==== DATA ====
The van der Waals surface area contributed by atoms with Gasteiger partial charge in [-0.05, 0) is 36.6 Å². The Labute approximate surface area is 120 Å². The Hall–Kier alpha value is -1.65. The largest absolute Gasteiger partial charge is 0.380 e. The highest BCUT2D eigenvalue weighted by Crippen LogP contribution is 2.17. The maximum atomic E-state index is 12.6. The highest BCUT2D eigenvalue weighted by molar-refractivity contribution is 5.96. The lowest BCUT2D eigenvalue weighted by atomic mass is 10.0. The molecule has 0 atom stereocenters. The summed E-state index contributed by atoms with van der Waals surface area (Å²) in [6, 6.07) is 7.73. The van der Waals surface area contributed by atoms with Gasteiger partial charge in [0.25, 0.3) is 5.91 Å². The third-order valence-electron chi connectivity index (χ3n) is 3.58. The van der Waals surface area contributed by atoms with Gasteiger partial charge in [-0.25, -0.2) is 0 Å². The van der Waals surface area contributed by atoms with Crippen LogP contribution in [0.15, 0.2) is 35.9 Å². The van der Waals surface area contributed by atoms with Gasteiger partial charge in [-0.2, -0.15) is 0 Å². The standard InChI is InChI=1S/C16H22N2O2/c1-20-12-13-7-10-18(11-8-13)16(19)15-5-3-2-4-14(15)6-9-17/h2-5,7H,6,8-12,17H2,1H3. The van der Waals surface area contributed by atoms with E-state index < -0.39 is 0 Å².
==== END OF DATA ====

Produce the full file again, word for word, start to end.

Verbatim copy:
The van der Waals surface area contributed by atoms with Gasteiger partial charge in [-0.05, 0) is 36.6 Å². The Labute approximate surface area is 120 Å². The Hall–Kier alpha value is -1.65. The largest absolute Gasteiger partial charge is 0.380 e. The highest BCUT2D eigenvalue weighted by Crippen LogP contribution is 2.17. The maximum atomic E-state index is 12.6. The highest BCUT2D eigenvalue weighted by molar-refractivity contribution is 5.96. The lowest BCUT2D eigenvalue weighted by atomic mass is 10.0. The molecule has 0 atom stereocenters. The summed E-state index contributed by atoms with van der Waals surface area (Å²) in [6, 6.07) is 7.73. The van der Waals surface area contributed by atoms with Gasteiger partial charge in [0.25, 0.3) is 5.91 Å². The third-order valence-electron chi connectivity index (χ3n) is 3.58. The van der Waals surface area contributed by atoms with Gasteiger partial charge in [-0.25, -0.2) is 0 Å². The van der Waals surface area contributed by atoms with Crippen LogP contribution in [0.15, 0.2) is 35.9 Å². The van der Waals surface area contributed by atoms with Gasteiger partial charge in [-0.2, -0.15) is 0 Å². The standard InChI is InChI=1S/C16H22N2O2/c1-20-12-13-7-10-18(11-8-13)16(19)15-5-3-2-4-14(15)6-9-17/h2-5,7H,6,8-12,17H2,1H3. The van der Waals surface area contributed by atoms with E-state index < -0.39 is 0 Å².